So, I’ve been reading this book pretty much non-stop for the past few weeks, and I have been completely blown away. C o m p l e t e l y. This is the book that finally answers the maddening question “WHY????”. Why does modern obstetrics insist upon the use of routine and often unecessary interventions, even when evidence-based research has shown that these interventions often do more harm than good? Why does the practice of modern obstetrics place the obstetrician and hospital staff at the center of the delivery, rather than the woman and her family? Why do so many women collude with a system that so fundamentally disempowers them at every turn, not only allowing these obstetrical interventions to be performed upon their hapless bodies, but doing so with nary a protest—instead, with smiles of gratitude and profuse thanks?
The answer, it would seem, lies in ritual.
We’re suckers for ritual, we really are. There’s something about ritual that taps very deeply—inexorably—into our human psyches. Every culture, every religion, every myth and ethos and society, has ritual hard-wired into its very core. Ritual is one of the ways that a society explains the world and perpetuates itself and its beliefs. Not surprisingly, then, the rituals of a society are pretty important and unavoidable, and of course, nearly invisible; if the socialization process of a society has succeeded (and naturally, in order for a society to survive, there has to be a pretty high success rate), fully socialized members will not even be aware of most of the rituals that surround them. Also not surprisingly, our own culture is no different, despite our airs of scientific detachment and firm belief that our streamlined, modernized world has evolved well beyond the primitive mumbo-jumbo of our anscestors.
The important rites of passage in the human lifespan (birth, puberty, marriage, death etc.) are dangerous times for a society, as these are the times when a member is in between fixed social categories—a teenager is no longer a child, but not yet an adult; a pregnant woman is no longer a maiden, but not yet a mother. It’s during these times that a person is most likely to perceive and question the strictures of society (and possibly rebel), so from a societal standpoint, it’s critical that these “in-between” phases are tightly controlled, and that its members are more deeply socialized and indoctrinated into the beliefs and practices of that culture at these points. Hence, the Rite of Passage, a symbolic journey which takes place at set times in the human lifespan with the express purpose of teaching and revealing certain cultural truths and beliefs to the participant, thereby socializing them into the same worldview held by the dominant culture.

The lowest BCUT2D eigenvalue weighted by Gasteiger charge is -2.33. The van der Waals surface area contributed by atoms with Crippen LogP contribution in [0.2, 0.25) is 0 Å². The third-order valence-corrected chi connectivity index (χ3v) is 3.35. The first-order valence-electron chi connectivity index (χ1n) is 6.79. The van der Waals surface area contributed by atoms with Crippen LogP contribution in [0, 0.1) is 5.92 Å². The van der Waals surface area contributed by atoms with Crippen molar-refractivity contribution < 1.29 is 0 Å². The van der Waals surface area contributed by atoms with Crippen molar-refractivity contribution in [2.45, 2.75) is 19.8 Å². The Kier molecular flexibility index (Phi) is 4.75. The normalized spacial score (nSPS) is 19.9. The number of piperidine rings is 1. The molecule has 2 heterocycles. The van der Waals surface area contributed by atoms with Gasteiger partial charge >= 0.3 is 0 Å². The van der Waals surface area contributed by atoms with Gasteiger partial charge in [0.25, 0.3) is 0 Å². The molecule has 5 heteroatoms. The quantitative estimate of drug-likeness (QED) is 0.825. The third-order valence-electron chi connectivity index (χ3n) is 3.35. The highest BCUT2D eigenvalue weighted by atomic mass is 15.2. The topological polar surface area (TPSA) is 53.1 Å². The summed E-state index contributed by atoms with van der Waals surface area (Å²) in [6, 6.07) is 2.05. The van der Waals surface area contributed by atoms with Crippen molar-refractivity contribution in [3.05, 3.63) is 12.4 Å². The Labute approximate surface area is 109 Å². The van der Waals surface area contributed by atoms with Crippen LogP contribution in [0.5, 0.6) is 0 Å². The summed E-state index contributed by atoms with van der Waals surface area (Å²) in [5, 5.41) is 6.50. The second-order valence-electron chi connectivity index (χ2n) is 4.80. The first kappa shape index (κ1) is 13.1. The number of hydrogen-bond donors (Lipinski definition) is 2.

In Birth as An American Rite of Passage, Robbie Davis-Floyd, examines birth from an anthropological perspective, carefully dissecting all of the routine procedures performed in the hospital, explaining how they serve ritual purposes, and deciphering the deeper cultural truths and messages they are intended to convey. Like any good rite of passage, birth in this country shares many of the feautures of ritual which have been widely documented by anthropologists: it begins by seperating and isolating the initiate from general society, then slowly simplifying her cognitive framework through hazing and strange-making, using symbolism, repetition, rhythm and redundancy to break down her current world view, and inevitably imrpinting her with the new messages and deeper truths the ritual is trying to convey.
In our society, the deeper truths run something along these lines: technology is transcendent, the institution is more important than the family, the body functions as a machine, and in the case of women and pregnancy, the machine is often defective, liable to malfunction or break down at any point, which is why we need technology to step in to save the day. The obstetrician and hospital is placed at the center of the birth, many routines are performed for the doctor’s convenience, rather than the woman’s (and often despite sound medical research to the contrary), labor is veiwed as a production line that can be stopped or started, sped up or slowed down as needed, and the baby (the outcome of the production line) is seen as much more important than the producer (often, many of the messages tell the woman that she is harmful to her baby, that the purpose of technology is to keep her dangerous, defective body from putting her baby at risk). These beliefs and rituals are our society’s way of trying to control the uncontrollable, and to turn birth into something that is predictable, manageable and cultural. The end result of this ritual is a woman and family who has been socialized into accepting the transcendenc of technology and the importance of the institution, her baby claimed by and for society, and the stamp of the hospital left all over her birth experience. The success and pervasiveness of this socialization is amply demonstrated by the fact that these days, the idea of having your baby anywhere other than a hospital is considered dangerous and selfish, whereas only three generations ago, the majority of women still gave birth at home.
This book was a very fast and absorbing read, simple to understand and yet comprehensive in its approach. Davis-Floyd interviewed 100 pregnant women and mothers regarding their birth experiences, often quoting long sections from their birth stories to illustrate or illuminate her points, and these womens’ narratives give this work a personal and deeply moving touch. I was amazed, in fact, by how sound her theory was, and how accurately it accounts for so many of the apparent conflicts in modern obstetrics. It was, overall, a highly educational read, meticulously researched, and a book that I know I will turn to again and again in the years to come.